Raspberry PI 2 and analog input


Compare to Arduino, Raspberry PI 2 doesn’t have analog pins and even PWM pins. If you check IoT extension for Universal Windows Platform you will discover three sets of classes: I2C, SPI and GPIO. The last one allows to use Raspberry GPIO for sending/receiving high or low voltage only. So, if you want to create a drone or cool robot based on Raspberry Pi 2 and powered by Windows 10, you need to answer the following questions:

  • How to read analog signals;
  • How to emulate PWM (pulse width modulation);
  • How to read digital signals from various digital sensors (if these signals are not LOW or HIGH);

In this post I am going to answer the first question.

Because GPIO of Raspberry doesn’t have any PWM features we need to use external convertors which help us to transform analog signal to digital. I would recommend to use convertors from Microchip Technology and there is the great section of different chips: MCP3002, MCP3008, MCP3208 etc. I bought MCP3008 because it supports up to 8 channels and represent analog data in 10 bits format. Because Arduino and Netduino use the same format (from 0 to 1024) I am used to using 10 bits.

MCP3008 works based on SPI bus, so we should use SPI bus on Raspberry. In order to do it I connected CLK leg of the chip to pin SPI0 CSLK (19), D(out) leg to SPI0 MISO pin (21), D(in) leg to SPI0 MOSI (23) and CS/SHDN to SPI0 CS0 (24). V(dd) and V(ref) legs I connected to power and DGND to the ground.

I have analog photoresistor sensor only. So, I used just channel 0 and connect signal leg of the sensor to CH0.

Below you can find my code which you can copy and paste to MainPage.xaml.cs of your Universal application. I didn’t make any interface and just used Debug class to print sensor’s data to Output window:

byte[] readBuffer = new byte[3];
byte[] writeBuffer = new byte[3] { 0x06, 0x00, 0x00 };
 
private SpiDevice spi;
 
private DispatcherTimer timer;
 
private void Timer_Tick(object sender, object e)
{
 spi.TransferFullDuplex(writeBuffer, readBuffer);
 int result = readBuffer[1] & 0x07;
 result <<= 8;
 result += readBuffer[2];
 result >>= 1;
 Debug.WriteLine(result.ToString());
}
 
protected async override void OnNavigatedTo(NavigationEventArgs e)
{
 await StartSPI();
 this.timer = new DispatcherTimer();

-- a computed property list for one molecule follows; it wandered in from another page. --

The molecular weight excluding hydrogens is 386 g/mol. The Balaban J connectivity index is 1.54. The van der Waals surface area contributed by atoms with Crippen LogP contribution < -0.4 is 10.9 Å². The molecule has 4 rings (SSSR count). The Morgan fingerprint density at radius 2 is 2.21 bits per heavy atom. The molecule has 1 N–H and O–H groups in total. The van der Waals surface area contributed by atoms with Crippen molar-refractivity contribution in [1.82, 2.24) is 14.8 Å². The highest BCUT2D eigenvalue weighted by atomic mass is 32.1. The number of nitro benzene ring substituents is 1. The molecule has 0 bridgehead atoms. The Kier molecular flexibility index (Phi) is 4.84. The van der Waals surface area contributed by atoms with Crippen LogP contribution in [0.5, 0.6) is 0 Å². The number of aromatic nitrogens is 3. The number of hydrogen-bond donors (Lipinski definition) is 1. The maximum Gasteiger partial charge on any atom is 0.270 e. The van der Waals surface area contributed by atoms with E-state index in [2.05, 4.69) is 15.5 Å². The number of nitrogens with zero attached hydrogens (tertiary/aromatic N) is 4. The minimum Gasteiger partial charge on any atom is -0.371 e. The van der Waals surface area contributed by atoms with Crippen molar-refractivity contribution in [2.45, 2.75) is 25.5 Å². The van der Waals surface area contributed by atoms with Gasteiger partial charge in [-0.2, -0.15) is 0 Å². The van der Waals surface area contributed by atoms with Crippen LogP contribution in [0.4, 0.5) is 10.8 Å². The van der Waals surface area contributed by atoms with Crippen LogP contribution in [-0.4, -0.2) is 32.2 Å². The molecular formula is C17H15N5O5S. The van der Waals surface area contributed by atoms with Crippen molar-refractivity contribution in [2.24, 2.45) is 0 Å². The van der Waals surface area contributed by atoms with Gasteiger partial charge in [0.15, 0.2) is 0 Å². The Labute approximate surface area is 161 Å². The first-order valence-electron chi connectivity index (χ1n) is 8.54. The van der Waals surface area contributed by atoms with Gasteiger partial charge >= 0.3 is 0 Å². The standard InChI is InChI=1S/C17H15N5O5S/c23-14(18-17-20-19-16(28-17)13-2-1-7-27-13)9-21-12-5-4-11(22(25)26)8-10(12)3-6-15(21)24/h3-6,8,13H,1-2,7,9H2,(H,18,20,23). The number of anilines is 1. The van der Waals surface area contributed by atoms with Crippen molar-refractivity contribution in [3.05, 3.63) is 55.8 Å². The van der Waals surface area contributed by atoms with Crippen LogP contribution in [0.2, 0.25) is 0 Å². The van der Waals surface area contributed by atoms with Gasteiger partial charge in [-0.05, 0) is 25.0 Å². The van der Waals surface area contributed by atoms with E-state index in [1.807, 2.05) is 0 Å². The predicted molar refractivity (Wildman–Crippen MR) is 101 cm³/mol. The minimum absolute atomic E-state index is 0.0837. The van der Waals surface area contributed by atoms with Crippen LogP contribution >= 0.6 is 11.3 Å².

this.timer.Interval = TimeSpan.FromMilliseconds(500);
 this.timer.Tick += Timer_Tick;
 this.timer.Start();
 base.OnNavigatedTo(e);
}
 
private async Task StartSPI()
{
 try
 {
 var settings = new SpiConnectionSettings(0);
 settings.ClockFrequency = 5000000;
 settings.Mode = SpiMode.Mode0;
 
 string spiAqs = SpiDevice.GetDeviceSelector("SPI0");
 var deviceInfo = await DeviceInformation.FindAllAsync(spiAqs);
 spi = await SpiDevice.FromIdAsync(deviceInfo[0].Id, settings);
 }
 catch (Exception ex)
 {
 throw new Exception("SPI Initialization Failed", ex);
 }
}
 

Comments (5)

  1. Garry Newman says:

    Care to explain the Timer_Tick code in more detail? I understand what is happening, but not why. For example, I've seen similar code on huckster.io but with slightly different values and no bit shifting.

  2. vikas says:

    can we make digital to analog and analog to digital on same commponent on raspberry pi 2?

    1. Raspberry 2 doesn’t support DAC or ADC features. So, you have to buy two different ICs (integrated circuits) in order to use these features. It’s very hard to advice, which one you have to use because there are hundreds different ICs. It depends on your project. I would recommend The Art of Electronics book. There are couple chapters about ADC/DAC with recommendations.

  3. vikas says:

    dear plz reply i want to design my own home screen using raspberry pi 2 plz help me.

  4. Steve Yang says:

    Will this method work with the Pi Zero? If so, please elaborate, Thanks

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